Generally, women who have been the first girls in their families to go to school have faced much resistance. The reasons for such resistance, as I heard from these women, were two fold. Firstly, and most simply, it is a new event and the consequences are unknown. Secondly, the position of women and what they should and should not do is not a personal or private issue; rather it relates to traditional norms and hence to the whole community. Those who are pioneer in sending their daughters to school have to assure that their decision does not alienate their daughters... from the community.
As with Nasrin and Pawrin, a girl's education, work, and activities which involve a public setting did not concern only the immediate family, but her distant relatives and even the entire community. With relation to honor and shame, the extent of women's involvement in the public sphere, the nature of their work, and the limits of their public appearance all reflect the image of men's honor and the amount of control they have over their private and personal affairs. In villages, people have a strong sense of community, living like one big family, and honor is connected to what women do; the choice of women to conform to or to deviate from the cultural norms can be seen to bring honor or shame on the community. A girl's education, then, especially after puberty, becomes a cultural issue in which everybody has a say, except the girl herself. Sometimes, even the immediate family who was not opposed to their daughter's education could not oppose the opinion of relatives and the community.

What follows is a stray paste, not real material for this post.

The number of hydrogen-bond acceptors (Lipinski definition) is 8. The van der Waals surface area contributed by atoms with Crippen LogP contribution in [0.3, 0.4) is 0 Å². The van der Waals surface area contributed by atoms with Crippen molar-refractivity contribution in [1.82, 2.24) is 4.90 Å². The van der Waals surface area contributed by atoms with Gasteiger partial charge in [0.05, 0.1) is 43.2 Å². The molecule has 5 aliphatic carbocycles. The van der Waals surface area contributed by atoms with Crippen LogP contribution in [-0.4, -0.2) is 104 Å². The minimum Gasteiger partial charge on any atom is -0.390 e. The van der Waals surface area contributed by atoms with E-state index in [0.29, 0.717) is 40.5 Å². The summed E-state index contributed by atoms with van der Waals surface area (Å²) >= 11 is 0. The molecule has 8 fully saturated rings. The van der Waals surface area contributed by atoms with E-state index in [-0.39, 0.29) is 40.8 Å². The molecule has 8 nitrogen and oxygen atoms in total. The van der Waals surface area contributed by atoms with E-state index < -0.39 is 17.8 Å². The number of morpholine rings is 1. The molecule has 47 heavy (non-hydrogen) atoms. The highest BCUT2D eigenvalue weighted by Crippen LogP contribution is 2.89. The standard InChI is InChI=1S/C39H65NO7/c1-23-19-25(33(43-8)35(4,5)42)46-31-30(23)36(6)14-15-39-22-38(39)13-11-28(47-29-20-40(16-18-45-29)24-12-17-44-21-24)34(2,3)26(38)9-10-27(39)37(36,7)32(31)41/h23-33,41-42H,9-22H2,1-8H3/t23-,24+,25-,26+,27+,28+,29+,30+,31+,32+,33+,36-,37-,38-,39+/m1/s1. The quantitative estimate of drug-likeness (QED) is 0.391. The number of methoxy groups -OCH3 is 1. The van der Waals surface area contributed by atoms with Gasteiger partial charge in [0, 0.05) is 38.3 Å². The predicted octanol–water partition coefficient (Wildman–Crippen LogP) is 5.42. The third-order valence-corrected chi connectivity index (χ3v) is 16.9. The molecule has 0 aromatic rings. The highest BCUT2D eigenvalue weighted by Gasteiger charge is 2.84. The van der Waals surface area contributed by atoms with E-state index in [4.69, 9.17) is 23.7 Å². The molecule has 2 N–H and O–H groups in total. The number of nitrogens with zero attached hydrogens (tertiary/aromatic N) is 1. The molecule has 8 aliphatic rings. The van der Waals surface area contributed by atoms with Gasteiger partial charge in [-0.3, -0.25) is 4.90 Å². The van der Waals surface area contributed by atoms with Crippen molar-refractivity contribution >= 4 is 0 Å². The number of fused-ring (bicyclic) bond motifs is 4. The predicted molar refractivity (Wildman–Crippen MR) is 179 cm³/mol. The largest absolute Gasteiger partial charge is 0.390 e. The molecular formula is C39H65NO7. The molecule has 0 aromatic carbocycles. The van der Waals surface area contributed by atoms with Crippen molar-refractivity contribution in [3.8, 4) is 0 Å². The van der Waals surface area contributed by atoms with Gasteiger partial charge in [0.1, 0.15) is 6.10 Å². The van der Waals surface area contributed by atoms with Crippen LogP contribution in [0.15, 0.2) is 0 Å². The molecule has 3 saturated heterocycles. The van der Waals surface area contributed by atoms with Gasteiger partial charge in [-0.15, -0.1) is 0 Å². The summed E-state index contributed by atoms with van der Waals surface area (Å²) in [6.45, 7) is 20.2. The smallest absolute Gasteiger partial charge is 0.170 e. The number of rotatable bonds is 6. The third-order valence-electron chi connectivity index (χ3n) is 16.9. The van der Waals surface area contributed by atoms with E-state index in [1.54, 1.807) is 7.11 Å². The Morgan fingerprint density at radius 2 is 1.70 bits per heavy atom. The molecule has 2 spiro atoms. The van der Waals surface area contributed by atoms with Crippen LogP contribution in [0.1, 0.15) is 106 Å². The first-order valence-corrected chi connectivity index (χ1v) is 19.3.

Most of the women in my study had both physical and economic access to schools.
For some, fathers were their only support and protection against a resentful community. But fathers could only offer such protection if they were, themselves, influential in the community economically, socially, religiously, or educationally.